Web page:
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Dairy Dialogue with PDmag: Onboarding is more than orientation and training

Published on 11 September 2017
Training

Editor’s note: Read on for new comments online (Progressive Dairyman). 

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Consultant Bob Milligan says that new employees require a three-part onboarding process to become long-term, highly productive and engaged employees. That three-part process starts with orientation and training, and includes an essential element of engagement.

Visit the article online to learn more about Milligan’s thoughts regarding engaging new employees.

Read the full article here: Onboarding is more than orientation and training.

Good thoughts, Bob, but I have to disagree with your three concepts around engagement. According to best-selling author Patrick Lencioni, the 3 key reasons for job misery and disengagement are anonymity, irrelevance and immeasurement.

For example, I consult with dairy farmers who don’t even know the names of their employees. An easy and effective way for a dairy farmer to help employees understand their contribution and engage them is by allowing them to track their own progress.

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Examples include charting SCC, calf mortality, conception rates, etc., but overall, the biggest obstacle I’m seeing is farm leadership who haven’t recognized that HR is a “support system,” with emphasis on the word system. From what I’ve learned and observed, we can’t solve labor issues by addressing only one area of HR -- the interdependent parts work together to accomplish the aim of the system, which in today’s climate is to increase retention and identify and groom successors.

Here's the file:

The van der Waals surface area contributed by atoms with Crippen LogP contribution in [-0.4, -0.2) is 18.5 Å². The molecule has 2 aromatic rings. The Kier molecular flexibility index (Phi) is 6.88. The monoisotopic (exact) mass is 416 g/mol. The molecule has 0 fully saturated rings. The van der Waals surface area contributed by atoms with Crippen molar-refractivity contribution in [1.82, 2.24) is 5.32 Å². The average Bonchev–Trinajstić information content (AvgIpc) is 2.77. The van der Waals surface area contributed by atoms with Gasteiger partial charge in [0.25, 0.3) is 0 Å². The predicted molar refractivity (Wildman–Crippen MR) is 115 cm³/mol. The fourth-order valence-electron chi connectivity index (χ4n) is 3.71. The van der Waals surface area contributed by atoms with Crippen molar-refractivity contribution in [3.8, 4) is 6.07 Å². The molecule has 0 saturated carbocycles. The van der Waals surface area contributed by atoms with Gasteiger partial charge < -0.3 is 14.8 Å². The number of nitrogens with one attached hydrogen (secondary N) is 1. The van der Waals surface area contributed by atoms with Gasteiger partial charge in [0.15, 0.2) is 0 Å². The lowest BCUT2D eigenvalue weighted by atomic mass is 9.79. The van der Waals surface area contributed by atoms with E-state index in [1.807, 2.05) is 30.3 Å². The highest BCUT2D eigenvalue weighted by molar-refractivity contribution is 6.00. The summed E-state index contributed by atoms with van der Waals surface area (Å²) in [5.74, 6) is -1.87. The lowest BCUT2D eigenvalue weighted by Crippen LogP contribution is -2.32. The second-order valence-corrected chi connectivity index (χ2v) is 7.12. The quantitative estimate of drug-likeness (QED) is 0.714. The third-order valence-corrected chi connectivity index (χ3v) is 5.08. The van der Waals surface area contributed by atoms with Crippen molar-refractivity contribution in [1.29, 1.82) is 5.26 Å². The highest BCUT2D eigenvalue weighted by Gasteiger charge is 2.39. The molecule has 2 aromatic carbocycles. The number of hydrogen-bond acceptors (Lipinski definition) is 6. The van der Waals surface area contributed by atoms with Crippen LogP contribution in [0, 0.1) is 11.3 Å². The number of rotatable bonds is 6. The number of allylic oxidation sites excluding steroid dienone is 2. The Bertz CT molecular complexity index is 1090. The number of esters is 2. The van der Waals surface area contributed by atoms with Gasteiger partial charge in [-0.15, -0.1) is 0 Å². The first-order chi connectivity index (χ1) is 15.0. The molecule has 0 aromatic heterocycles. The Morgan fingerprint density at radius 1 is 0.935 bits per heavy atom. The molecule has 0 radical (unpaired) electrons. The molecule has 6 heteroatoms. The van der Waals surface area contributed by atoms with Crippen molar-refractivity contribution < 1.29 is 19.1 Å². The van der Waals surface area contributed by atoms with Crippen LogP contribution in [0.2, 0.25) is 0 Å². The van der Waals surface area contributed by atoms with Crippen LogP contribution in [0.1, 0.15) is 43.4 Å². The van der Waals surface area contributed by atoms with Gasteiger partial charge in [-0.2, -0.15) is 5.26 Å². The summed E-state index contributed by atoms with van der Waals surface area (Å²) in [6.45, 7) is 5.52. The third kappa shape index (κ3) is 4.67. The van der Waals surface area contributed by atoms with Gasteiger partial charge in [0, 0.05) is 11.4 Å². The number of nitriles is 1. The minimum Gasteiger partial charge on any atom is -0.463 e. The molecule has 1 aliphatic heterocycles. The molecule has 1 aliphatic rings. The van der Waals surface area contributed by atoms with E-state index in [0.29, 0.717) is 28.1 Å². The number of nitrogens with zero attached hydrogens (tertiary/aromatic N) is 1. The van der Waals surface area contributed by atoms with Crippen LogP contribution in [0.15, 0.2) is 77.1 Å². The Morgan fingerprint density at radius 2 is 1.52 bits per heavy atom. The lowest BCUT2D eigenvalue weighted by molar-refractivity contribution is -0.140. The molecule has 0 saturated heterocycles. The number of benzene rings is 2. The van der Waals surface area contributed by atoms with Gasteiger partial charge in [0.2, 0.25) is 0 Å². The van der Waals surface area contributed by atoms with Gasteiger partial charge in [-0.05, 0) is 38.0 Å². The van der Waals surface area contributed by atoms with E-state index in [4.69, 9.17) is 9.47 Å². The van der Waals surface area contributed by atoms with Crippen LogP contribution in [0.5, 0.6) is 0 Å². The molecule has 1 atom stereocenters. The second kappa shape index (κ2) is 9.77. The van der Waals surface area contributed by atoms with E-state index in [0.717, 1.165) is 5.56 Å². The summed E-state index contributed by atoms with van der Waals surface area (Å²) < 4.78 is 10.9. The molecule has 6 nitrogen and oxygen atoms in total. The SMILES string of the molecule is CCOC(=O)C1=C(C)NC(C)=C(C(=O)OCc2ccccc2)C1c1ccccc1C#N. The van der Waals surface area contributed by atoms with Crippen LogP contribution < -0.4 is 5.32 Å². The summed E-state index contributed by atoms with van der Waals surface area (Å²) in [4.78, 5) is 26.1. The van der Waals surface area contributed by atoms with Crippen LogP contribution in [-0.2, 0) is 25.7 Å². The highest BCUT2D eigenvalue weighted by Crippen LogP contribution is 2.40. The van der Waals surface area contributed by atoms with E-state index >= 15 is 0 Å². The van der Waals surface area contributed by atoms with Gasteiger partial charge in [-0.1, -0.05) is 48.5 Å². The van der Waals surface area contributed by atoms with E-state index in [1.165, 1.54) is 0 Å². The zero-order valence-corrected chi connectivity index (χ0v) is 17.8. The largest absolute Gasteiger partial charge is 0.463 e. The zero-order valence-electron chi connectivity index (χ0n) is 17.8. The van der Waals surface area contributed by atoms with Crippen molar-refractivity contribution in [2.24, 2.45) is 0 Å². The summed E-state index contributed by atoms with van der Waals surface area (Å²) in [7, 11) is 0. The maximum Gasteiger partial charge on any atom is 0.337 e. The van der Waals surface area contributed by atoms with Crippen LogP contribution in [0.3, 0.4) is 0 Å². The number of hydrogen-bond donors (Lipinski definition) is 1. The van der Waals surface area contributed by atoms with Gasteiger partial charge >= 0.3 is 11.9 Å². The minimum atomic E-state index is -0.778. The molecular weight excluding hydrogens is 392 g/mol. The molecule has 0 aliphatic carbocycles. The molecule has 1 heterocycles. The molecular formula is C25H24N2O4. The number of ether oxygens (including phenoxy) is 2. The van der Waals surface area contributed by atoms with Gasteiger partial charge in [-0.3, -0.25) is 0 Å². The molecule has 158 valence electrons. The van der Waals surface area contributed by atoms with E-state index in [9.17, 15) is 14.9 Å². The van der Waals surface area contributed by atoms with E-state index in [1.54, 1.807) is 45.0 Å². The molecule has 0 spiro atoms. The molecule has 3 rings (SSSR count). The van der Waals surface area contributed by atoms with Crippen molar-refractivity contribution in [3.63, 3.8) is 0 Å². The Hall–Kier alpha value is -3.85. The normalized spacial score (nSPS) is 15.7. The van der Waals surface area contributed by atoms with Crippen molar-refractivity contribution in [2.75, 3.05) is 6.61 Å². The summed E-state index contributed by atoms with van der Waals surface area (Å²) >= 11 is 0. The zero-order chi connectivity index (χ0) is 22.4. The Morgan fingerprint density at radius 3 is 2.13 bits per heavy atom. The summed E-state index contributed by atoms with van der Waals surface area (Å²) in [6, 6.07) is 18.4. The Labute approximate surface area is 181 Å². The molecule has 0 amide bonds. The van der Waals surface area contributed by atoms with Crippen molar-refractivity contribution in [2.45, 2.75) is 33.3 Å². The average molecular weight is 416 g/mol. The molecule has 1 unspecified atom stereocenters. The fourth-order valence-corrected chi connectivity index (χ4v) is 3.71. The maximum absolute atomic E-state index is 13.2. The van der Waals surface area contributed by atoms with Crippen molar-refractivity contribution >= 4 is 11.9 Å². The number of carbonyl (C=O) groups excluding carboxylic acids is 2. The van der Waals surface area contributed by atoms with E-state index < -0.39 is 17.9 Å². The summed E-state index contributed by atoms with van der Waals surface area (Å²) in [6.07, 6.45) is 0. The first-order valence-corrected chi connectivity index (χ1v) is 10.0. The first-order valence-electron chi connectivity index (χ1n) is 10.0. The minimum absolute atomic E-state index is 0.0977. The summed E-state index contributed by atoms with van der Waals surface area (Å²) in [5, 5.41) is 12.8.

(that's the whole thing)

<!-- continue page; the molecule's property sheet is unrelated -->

To accomplish that, farmers must first identify and communicate their culture in recruiting efforts, hire for a good fit, conduct adequate onboarding to engage immediately (first 1-3 days are most critical) and finally, reinforce this with a handbook, talent development, performance coaching and discipline.

The latter is especially critical when an employee is a good fit, but has performance or attitude issues. When HR is done right, succession planning becomes a natural step in the process.
—Kristine Ranger

Thank you Kristine! I also learned a great deal from Patrick Lencioni’s book The Truth About Employee Engagement: A Fable About Addressing the Three Root Causes of Job Misery. I agree that performance expectations and especially being able to track them oneself is crucial.
—Bob Milligan

PHOTO: Photo by Thihkstock.

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